Tutorial – how to port MathJax to Windows 8 store applications

By Shiv Shankar,

In this tutorial, I will explain how to display math equations in Windows 8 store applications using MathJax.  MathJax is an open source JavaScript display engine for mathematics that works in all modern browsers. MathJax enables your web site or application show mathematics equations.

The scope of this tutorial is limited to Windows 8 store applications written in HTML/CSS/Javascript.

I’ll cover the following topics in detail in the following sections:

  1. How to setup your development environment?
  2. How to make MathJax work in IE10 and Windows 8 app?
  3. How to reduce the size of the MathJax to a smaller size by removing unnecessary files?
  4. How to configure to ensure MathJax works properly?
  5. How to render math content runtime?
  6. How to prepare and publish a Windows 8 app that has math content?

1. How to setup your development environment?

I have used the following development environment and recommend the following setup:

  1. Mac with Parallels 8 Desktop.
  2. Windows 8 Enterprise Evaluation Edition (valid for 90 days).
  3. Visual Studio Express 2012 for Windows 8.
  4. MathJax 2.1 beta or above.

We are also going to use some unix specific tool like iconv. If you don’t have access to unix like machines you may want to setup GNU tools in your Windows machine.

2. How to make MathJax work for IE10 and Windows 8 app?

The Windows 8 application written in javascript runs in the embedded version of IE10 in Windows. Our first step is to ensure that we have a version of MathJax that runs properly in the IE10 browser. At the time of this writing, MathJax 2.1 beta is available that works in IE10.  As a first step, from your Windows IE10 visit

http://www.mathjax.org

to check whether the math equations are displayed correctly.

Download the latest version of MathJax in a separate folder outside the Visual Studio project. Do not try to adding the whole MathJax to Visual Studio; this will make Visual Studio hang!

We will be using the unpacked version of the MathJax stored in the unpacked directory.

Windows apps are not allowed access to window.clipboardData and will get a runtime error: "access denied". We are going to fix this problem first.

Edit the file Mathjax.js in the unpacked directory.

Replace the following line the near line #2332:

isMSIE: (window.ActiveXObject != null && window.clipboardData != null)

with:

 isMSIE: (window.ActiveXObject != null )

3. How reduce the size of the MathJax to a smaller size by removing files?

MathJax has around 30,000 files and occupies around 30MB disk space. It is essential to reduce the size and the number of files. The core strategy is remove the fonts that are not used by IE10. Further optimizations can be done by deleting unused files in the output directory.

Through some trial and errors, I kept only the following files and directories.

MathJax-2.1/images/*
MathJax-2.1/fonts/HTML-CSS/TeX/woff/*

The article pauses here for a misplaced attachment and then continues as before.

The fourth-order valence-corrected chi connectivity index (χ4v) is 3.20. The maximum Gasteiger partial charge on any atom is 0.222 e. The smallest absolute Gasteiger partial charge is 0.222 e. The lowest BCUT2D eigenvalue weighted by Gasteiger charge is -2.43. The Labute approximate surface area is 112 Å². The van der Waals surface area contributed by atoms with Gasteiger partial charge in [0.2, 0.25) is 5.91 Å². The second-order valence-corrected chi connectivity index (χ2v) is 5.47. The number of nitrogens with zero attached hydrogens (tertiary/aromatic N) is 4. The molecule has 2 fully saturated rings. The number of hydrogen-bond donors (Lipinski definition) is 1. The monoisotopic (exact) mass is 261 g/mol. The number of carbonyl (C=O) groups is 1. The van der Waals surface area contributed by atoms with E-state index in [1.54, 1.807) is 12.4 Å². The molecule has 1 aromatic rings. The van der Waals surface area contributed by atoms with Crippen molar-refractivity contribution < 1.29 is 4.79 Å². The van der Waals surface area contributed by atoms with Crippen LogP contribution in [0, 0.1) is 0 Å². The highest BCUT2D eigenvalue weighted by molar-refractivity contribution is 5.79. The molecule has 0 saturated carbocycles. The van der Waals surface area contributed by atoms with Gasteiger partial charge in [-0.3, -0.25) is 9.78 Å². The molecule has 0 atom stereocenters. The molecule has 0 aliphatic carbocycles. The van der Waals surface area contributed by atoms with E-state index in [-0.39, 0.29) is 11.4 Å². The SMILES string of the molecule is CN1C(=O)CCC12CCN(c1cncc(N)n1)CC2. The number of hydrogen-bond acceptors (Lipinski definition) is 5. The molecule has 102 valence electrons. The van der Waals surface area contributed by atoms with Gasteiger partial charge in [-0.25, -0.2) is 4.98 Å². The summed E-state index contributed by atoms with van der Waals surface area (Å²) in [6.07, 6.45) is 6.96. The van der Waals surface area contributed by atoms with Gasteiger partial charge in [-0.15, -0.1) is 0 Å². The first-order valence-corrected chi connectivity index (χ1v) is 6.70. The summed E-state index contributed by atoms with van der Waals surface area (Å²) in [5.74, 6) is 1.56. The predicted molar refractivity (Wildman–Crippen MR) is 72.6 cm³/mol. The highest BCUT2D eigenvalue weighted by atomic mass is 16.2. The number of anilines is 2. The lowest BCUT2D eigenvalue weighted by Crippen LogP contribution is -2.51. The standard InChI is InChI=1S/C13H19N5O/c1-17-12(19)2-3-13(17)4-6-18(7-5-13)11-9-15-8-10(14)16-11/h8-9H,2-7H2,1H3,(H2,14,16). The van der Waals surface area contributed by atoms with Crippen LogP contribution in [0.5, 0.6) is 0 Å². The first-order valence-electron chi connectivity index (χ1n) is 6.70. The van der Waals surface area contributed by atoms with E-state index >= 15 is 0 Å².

MathJax-2.1/unpacked
   MathJax-2.1/unpacked/MathJax.js
   MathJax-2.1/unpacked/config/default.js 
   MathJax-2.1/unpacked/extensions/*
   MathJax-2.1/unpacked/jax/element/mml/*
   MathJax-2.1/unpacked/jax/input/*
   MathJax-2.1/unpacked/jax/output/HTML-CSS/*

Total size: 3.5MB

Further optimizations are possible.

Once you have done the optimizations, copy the above folders/files to your Visual Studio project and add the top level folder (MathJax-2.1) to the solution.

4. How to configure to ensure MathJax works properly?

Standard configurations work without any issues. Typically in an app environment math content is fetched using AJAX and are displayed dynamically.

<script src="plugins/MathJax-2.1/unpacked/MathJax.js?config=default">
</script>

Note: You need to include all the required files in Visual Studio. You can not dynamically include scripts from an external web-site.

5. How to render Math content runtime?

Once you receive the AJAX response, you dynamically populate HTML content and call the processMath function:

<div id="mymathcontent">
     LaTeX: 
     <span class="dynamic_content">
       $$J_\alpha(x) = \sum\limits_{m=0}^\infty \frac{(-1)^m}{m! \,
       \Gamma(m + \alpha + 1)}
       {\left({\frac{x}{2}}\right)}^{2 m + \alpha}$$
     </span>
</div>

window.processMath = function (id) {
  MathJax.Hub.Queue(["Typeset", MathJax.Hub, 
                      document.getElementById(id)]);
};

processMath("mymathcontent");

6. How to prepare and publish the app that has math content?

You need to convert MathJax javascript files to UTF8 encoding with BOM (Byte Order Marking). Otherwise the Windows self certification test will fail and your app submission will be rejected.

We need couple of scripts to do the conversion.

PHP script outputbom.php creates the BOM header.

<?php

  echo chr(239) . chr(187) . chr(191);

?>

C-shell toutf8.csh script converts a javascript file to UTF8 encoding with BOM header.

#!/bin/csh